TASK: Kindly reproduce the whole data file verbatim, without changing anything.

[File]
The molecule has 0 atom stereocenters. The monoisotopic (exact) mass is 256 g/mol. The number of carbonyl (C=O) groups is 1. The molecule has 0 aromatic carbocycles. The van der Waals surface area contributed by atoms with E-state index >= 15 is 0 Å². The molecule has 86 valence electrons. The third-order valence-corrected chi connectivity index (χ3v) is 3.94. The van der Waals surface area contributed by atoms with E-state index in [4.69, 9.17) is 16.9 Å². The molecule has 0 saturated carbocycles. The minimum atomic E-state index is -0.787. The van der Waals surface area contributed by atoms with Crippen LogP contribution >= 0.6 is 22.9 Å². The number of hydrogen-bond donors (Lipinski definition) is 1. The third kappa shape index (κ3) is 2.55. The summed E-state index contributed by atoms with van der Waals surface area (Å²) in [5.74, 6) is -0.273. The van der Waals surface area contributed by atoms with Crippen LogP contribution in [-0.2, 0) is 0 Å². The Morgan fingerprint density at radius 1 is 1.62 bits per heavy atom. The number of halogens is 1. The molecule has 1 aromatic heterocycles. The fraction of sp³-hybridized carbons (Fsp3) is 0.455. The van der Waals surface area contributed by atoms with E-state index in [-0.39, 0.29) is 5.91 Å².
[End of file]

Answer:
The molecule has 0 atom stereocenters. The monoisotopic (exact) mass is 256 g/mol. The number of carbonyl (C=O) groups is 1. The molecule has 0 aromatic carbocycles. The van der Waals surface area contributed by atoms with E-state index >= 15 is 0 Å². The molecule has 86 valence electrons. The third-order valence-corrected chi connectivity index (χ3v) is 3.94. The van der Waals surface area contributed by atoms with E-state index in [4.69, 9.17) is 16.9 Å². The molecule has 0 saturated carbocycles. The minimum atomic E-state index is -0.787. The van der Waals surface area contributed by atoms with Crippen LogP contribution >= 0.6 is 22.9 Å². The number of hydrogen-bond donors (Lipinski definition) is 1. The third kappa shape index (κ3) is 2.55. The summed E-state index contributed by atoms with van der Waals surface area (Å²) in [5.74, 6) is -0.273. The van der Waals surface area contributed by atoms with Crippen LogP contribution in [-0.2, 0) is 0 Å². The Morgan fingerprint density at radius 1 is 1.62 bits per heavy atom. The number of halogens is 1. The molecule has 1 aromatic heterocycles. The fraction of sp³-hybridized carbons (Fsp3) is 0.455. The van der Waals surface area contributed by atoms with E-state index in [-0.39, 0.29) is 5.91 Å².